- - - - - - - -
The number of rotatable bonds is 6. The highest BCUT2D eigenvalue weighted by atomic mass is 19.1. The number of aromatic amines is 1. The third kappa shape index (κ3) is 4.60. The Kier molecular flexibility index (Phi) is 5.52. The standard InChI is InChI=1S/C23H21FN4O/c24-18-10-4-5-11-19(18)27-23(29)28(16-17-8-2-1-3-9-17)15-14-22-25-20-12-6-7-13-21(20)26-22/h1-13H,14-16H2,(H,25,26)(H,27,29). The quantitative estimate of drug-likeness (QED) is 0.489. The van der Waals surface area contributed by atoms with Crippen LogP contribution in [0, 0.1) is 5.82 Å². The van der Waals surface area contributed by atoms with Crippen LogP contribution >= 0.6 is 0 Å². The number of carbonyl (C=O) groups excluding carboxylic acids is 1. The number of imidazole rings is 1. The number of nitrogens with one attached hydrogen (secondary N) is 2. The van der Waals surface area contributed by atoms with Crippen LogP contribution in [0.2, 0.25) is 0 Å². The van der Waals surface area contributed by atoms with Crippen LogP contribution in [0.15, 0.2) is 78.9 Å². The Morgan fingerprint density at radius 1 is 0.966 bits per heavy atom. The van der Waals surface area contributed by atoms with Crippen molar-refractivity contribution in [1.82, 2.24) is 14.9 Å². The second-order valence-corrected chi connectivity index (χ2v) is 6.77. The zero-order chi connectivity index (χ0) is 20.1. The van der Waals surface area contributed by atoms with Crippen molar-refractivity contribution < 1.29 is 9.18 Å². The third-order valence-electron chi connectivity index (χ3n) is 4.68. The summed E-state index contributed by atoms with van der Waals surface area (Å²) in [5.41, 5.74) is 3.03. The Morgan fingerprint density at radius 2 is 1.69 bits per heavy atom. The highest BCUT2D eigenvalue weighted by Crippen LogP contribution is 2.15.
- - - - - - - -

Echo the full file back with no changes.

The number of rotatable bonds is 6. The highest BCUT2D eigenvalue weighted by atomic mass is 19.1. The number of aromatic amines is 1. The third kappa shape index (κ3) is 4.60. The Kier molecular flexibility index (Phi) is 5.52. The standard InChI is InChI=1S/C23H21FN4O/c24-18-10-4-5-11-19(18)27-23(29)28(16-17-8-2-1-3-9-17)15-14-22-25-20-12-6-7-13-21(20)26-22/h1-13H,14-16H2,(H,25,26)(H,27,29). The quantitative estimate of drug-likeness (QED) is 0.489. The van der Waals surface area contributed by atoms with Crippen LogP contribution in [0, 0.1) is 5.82 Å². The van der Waals surface area contributed by atoms with Crippen LogP contribution >= 0.6 is 0 Å². The number of carbonyl (C=O) groups excluding carboxylic acids is 1. The number of imidazole rings is 1. The number of nitrogens with one attached hydrogen (secondary N) is 2. The van der Waals surface area contributed by atoms with Crippen LogP contribution in [0.2, 0.25) is 0 Å². The van der Waals surface area contributed by atoms with Crippen LogP contribution in [0.15, 0.2) is 78.9 Å². The Morgan fingerprint density at radius 1 is 0.966 bits per heavy atom. The van der Waals surface area contributed by atoms with Crippen molar-refractivity contribution in [1.82, 2.24) is 14.9 Å². The second-order valence-corrected chi connectivity index (χ2v) is 6.77. The zero-order chi connectivity index (χ0) is 20.1. The van der Waals surface area contributed by atoms with Crippen molar-refractivity contribution < 1.29 is 9.18 Å². The third-order valence-electron chi connectivity index (χ3n) is 4.68. The summed E-state index contributed by atoms with van der Waals surface area (Å²) in [5.41, 5.74) is 3.03. The Morgan fingerprint density at radius 2 is 1.69 bits per heavy atom. The highest BCUT2D eigenvalue weighted by Crippen LogP contribution is 2.15.